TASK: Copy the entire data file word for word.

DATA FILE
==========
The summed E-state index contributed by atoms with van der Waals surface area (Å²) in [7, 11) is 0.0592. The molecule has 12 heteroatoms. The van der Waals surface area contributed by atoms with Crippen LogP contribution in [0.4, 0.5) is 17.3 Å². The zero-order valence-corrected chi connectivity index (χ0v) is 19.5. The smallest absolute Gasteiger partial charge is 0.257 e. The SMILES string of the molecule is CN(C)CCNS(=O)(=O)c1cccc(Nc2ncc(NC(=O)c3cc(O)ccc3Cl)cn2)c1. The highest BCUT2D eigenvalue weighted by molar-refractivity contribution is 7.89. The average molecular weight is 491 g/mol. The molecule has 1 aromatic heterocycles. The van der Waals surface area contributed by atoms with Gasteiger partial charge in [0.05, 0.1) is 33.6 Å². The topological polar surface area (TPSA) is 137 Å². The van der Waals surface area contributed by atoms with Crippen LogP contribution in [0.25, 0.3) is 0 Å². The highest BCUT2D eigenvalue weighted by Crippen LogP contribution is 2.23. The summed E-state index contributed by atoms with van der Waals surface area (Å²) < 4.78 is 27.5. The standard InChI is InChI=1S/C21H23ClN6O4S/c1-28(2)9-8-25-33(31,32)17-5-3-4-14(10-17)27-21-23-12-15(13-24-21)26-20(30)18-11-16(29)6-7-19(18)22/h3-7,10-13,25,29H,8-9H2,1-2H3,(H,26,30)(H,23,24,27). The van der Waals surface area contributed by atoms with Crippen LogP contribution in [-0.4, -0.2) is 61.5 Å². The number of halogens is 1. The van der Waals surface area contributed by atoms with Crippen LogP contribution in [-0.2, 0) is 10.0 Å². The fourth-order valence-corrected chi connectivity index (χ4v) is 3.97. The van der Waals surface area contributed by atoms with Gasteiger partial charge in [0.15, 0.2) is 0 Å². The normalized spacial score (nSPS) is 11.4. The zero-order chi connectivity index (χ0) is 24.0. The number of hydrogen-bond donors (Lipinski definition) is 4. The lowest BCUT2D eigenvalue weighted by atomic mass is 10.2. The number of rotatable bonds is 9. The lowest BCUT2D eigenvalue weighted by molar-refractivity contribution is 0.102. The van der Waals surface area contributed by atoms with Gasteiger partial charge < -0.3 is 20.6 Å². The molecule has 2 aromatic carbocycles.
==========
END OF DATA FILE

The summed E-state index contributed by atoms with van der Waals surface area (Å²) in [7, 11) is 0.0592. The molecule has 12 heteroatoms. The van der Waals surface area contributed by atoms with Crippen LogP contribution in [0.4, 0.5) is 17.3 Å². The zero-order valence-corrected chi connectivity index (χ0v) is 19.5. The smallest absolute Gasteiger partial charge is 0.257 e. The SMILES string of the molecule is CN(C)CCNS(=O)(=O)c1cccc(Nc2ncc(NC(=O)c3cc(O)ccc3Cl)cn2)c1. The highest BCUT2D eigenvalue weighted by molar-refractivity contribution is 7.89. The average molecular weight is 491 g/mol. The molecule has 1 aromatic heterocycles. The van der Waals surface area contributed by atoms with Gasteiger partial charge in [0.05, 0.1) is 33.6 Å². The topological polar surface area (TPSA) is 137 Å². The van der Waals surface area contributed by atoms with Crippen LogP contribution in [0.25, 0.3) is 0 Å². The highest BCUT2D eigenvalue weighted by Crippen LogP contribution is 2.23. The summed E-state index contributed by atoms with van der Waals surface area (Å²) < 4.78 is 27.5. The standard InChI is InChI=1S/C21H23ClN6O4S/c1-28(2)9-8-25-33(31,32)17-5-3-4-14(10-17)27-21-23-12-15(13-24-21)26-20(30)18-11-16(29)6-7-19(18)22/h3-7,10-13,25,29H,8-9H2,1-2H3,(H,26,30)(H,23,24,27). The van der Waals surface area contributed by atoms with Crippen LogP contribution in [-0.4, -0.2) is 61.5 Å². The number of halogens is 1. The van der Waals surface area contributed by atoms with Crippen LogP contribution in [-0.2, 0) is 10.0 Å². The fourth-order valence-corrected chi connectivity index (χ4v) is 3.97. The van der Waals surface area contributed by atoms with Gasteiger partial charge in [0.15, 0.2) is 0 Å². The normalized spacial score (nSPS) is 11.4. The zero-order chi connectivity index (χ0) is 24.0. The number of hydrogen-bond donors (Lipinski definition) is 4. The lowest BCUT2D eigenvalue weighted by atomic mass is 10.2. The number of rotatable bonds is 9. The lowest BCUT2D eigenvalue weighted by molar-refractivity contribution is 0.102. The van der Waals surface area contributed by atoms with Gasteiger partial charge < -0.3 is 20.6 Å². The molecule has 2 aromatic carbocycles.